After more than four months of waiting, the designate Prime Minister Najib Mikati has announced today his new government lineup in Lebanon. One thing strikes any observer straight away is to why this formation took so long. The majority of the newly appointed ministers are part of or affiliated with March 8 alliance. Many thought forming this new government should accordingly take only 24 hours (the previous government resignation was branded by March 14 as a Hezbollah coup d’etat)
The Druze MP Talal Arslan has resigned hours after the government announcement in protest of not getting a main portfolio; he believes that his demand will help to break the recent monopoly of the main ‘big’ sects in Lebanon for the main ministries. Other ‘prominent’ facts of the government are the zero share going for women, and unequal Shia/Sunni shares – which is not common.
Many people are calling this government as ‘one-sided’ and the Syrian regime’s, or Hezbollah’s for the obvious reasons; I have no doubt that this government is following the ’Syrian theme and sense’, but when I look deeper into the numbers, I can see an amplified view of the balance of powers in it.
Aoun is the biggest winner: March 8 (Hezbollah, General Michel Aoun, and other allies) has 18 ministers of 30, and rest is distributed between President Michel Suleiman, PM Najib Mikati, and the Druze MP Walid Jumblatt. This leaves March 8 with a clear majority stake in the government.
Now if I consider another direction of categorisation, and look at the ‘top performing’ single shares in the new government, I can count 10 ministers to General Aoun i.e. third of the Lebanese government. Moreover, Aoun agreed with Suleiman on the ‘joker’ minister, known as the ‘super-minister‘ (the Interior Minister Marwan Charbel); this leaves Aoun - technically speaking – with a veto power or even the power dissolve the government on his own, if he can pull this joker towards him (as March 8 just did with ex-PM Saad Hariri with the ‘joker’ minister between the President and Hezbollah)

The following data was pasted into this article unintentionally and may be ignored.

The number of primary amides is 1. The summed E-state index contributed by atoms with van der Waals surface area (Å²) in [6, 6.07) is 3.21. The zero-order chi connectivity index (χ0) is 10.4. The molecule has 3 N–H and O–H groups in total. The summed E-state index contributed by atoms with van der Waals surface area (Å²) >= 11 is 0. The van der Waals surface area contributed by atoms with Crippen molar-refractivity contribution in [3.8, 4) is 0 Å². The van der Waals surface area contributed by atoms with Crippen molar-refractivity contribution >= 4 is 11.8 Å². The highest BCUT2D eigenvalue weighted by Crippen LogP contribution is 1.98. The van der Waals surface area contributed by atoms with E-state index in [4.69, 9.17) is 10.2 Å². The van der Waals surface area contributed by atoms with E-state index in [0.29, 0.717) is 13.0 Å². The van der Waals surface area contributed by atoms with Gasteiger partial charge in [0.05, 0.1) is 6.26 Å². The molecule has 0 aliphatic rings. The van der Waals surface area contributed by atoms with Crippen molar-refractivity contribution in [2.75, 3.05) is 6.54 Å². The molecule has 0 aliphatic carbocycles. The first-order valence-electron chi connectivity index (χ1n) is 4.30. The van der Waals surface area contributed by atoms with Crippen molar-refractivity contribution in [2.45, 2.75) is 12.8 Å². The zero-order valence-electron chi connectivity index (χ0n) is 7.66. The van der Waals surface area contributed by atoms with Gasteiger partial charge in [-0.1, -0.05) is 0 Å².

Having a Sunni share bigger than the Shia’s, shows the sacrifices Hezbollah & Amal are willing to undertake, to face Hariri and hold onto Mikati, and hopefully increase his Sunni popularity. PM Najib Mikati has the second biggest share with six ministers (including himself). This leaves both Aoun and Mikati with a majority stake too, combined in the government.
There is no doubt that this government has been formed according to Hezbollah conditions, which everyone in it signed up to, but I can’t help to conclude that Aoun and Mikati earned a big price for this.
Hariri dynasty continues: as strange as it may sounds, but I can see the Hariri dynasty (father and son) continuing in the new Lebanese government. I mean by that the Hariri policies, its economical policies (liberalism, less regulation, privatisation) which was adopted by ex-PM Rafik Hairi since he came to power in 1992. Najib Mikati hold the same background as Hariri; he is a business tycoon that March 8 accepted to deal with. Hezbollah is clear on what it wants from Mikati (protection of its arms, and facing the Special Tribunal for Lebanon – STL); in return, it has to give Mikati something back – the economy.
Keeping this in mind, March 8 (mainly Aoun) has the hardest challenge since they were formed or came to the scene. Soon, they won’t be able to blame the previous Hariri policies, and as time progresses, their argument against the previous Hariri policies will weaken. they are in charge now, and responsible for steering the economy, cleaning up the state and politics from corruption. It goes without saying that the new lineup could ultimately end up in an explosive manner, especially that it took so long to announce a government we almost knew all its members-to-be.
Many March 14 politicians, and their followers have attacked Mikati on the new government. Contrarian to their views – and assuming Saad Hariri is forming this government in the same supporting numbers of MPs as Mikati - I don’t think Hariri would have got a better ‘deal’ for his political March 14 (just replace Mikati’s share with a one for Hariri). I think the best thing for March 14 now is to watch March 8 governing, and to work as an ‘effective’ opposition (this week’s Facebook blocking for MPs should help them to do so, although revolutions are being steered from FB!)
General Michel Aoun, proved again that if he sticks to his stance, he will get his ‘asking price’ even if that led to the world to stop spinning.